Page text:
Nature is at the heart of ‘The Darkling Thrush’ and most of Hardy’s most famous poems.
Hardy is a renowned rural poet which suggests that he has a keen interest and knowledge of nature. However, this is not to say that nature is at the heart at every one of his most famous poems – it is sometimes merely a backdrop for other themes, such as war, fate and lost love. Hardy explores human nature in ‘Drummer Hodge’, the downward spiral of mankind using ‘Channel Firing’ and romantic grief in ‘The Voice’. In my opinion this statement implies that all of Hardy’s most famous works are connected to nature. However, such a prolific poet cannot be labelled with such an absolute statement.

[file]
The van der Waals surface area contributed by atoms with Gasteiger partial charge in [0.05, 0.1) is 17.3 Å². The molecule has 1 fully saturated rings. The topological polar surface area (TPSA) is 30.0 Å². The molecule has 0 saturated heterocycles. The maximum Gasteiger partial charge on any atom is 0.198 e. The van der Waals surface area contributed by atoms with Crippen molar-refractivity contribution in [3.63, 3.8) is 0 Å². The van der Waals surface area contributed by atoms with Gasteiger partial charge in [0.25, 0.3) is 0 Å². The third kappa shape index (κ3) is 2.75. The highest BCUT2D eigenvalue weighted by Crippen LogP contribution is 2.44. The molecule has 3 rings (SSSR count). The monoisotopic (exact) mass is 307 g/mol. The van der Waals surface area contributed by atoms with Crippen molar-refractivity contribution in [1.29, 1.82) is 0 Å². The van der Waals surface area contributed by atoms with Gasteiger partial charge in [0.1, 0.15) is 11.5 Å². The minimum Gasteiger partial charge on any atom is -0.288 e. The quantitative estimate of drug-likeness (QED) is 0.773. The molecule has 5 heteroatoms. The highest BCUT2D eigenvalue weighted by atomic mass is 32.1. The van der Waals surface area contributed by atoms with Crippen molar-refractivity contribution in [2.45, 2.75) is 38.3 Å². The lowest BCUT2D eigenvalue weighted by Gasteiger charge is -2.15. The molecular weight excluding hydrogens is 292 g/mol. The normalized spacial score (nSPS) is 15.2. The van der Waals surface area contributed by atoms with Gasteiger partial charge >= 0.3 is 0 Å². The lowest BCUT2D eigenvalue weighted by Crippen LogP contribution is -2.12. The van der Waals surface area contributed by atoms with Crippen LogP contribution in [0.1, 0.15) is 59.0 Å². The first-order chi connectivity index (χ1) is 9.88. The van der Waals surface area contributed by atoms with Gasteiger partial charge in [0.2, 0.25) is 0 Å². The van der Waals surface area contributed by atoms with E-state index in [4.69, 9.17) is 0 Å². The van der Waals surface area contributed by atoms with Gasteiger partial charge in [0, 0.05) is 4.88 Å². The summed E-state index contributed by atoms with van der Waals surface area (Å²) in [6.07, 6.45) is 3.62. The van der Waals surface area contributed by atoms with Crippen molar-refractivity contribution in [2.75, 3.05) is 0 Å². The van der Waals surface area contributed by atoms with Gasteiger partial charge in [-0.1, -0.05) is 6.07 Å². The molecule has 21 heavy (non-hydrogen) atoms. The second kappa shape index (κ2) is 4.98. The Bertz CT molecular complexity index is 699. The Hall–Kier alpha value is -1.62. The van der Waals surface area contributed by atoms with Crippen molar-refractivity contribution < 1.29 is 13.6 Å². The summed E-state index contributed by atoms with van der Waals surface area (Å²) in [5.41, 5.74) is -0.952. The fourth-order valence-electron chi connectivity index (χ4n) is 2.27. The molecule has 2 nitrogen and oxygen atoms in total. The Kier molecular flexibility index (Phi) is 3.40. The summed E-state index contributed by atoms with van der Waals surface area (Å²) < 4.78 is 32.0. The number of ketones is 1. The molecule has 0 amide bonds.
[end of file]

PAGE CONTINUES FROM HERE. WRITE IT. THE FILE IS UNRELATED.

Although on the surface ‘Darkling Thrush’ appears to focus on the theme of nature, it actually addresses a myriad of themes including mankind being victims of time and Hardy’s apprehension about the uncertainty of the new century. The internal punctuation causes the poem to have an inbuilt awkwardness, ‘an aged thrush, frail, gaunt, and small’, which encapsulates Hardy’s fear of the unknown future and leaving behind the familiarity and heritage of the past in the headlong rush to progress. For a similar purpose Hardy uses an alternate rhyme scheme with a slightly disjointed rhythm; ‘among’ and ‘evensong’, to recreate a sense of uncertainty also found in the work of H.G Wells and Bram Stoker. Hardy uses alliteration in ‘Century’s corpse’ as a symbol of the winter landscape and the end of the century. The landscape is in mourning; ‘the wind his death-lament’, ‘the ancient pulse of germ and birth was shrunken hard and dry’ and ‘his crypt the cloudy canopy’. In the depth of winter, rebirth seems impossible, but Hardy contrasts this with the optimism of the thrush; this symbolises the hope Hardy feels he has lost. Perhaps the ‘aged’ thrush is a representation of himself, although some readers may interpret the use of the bird as nature representing hope in a desolate landscape, others view...
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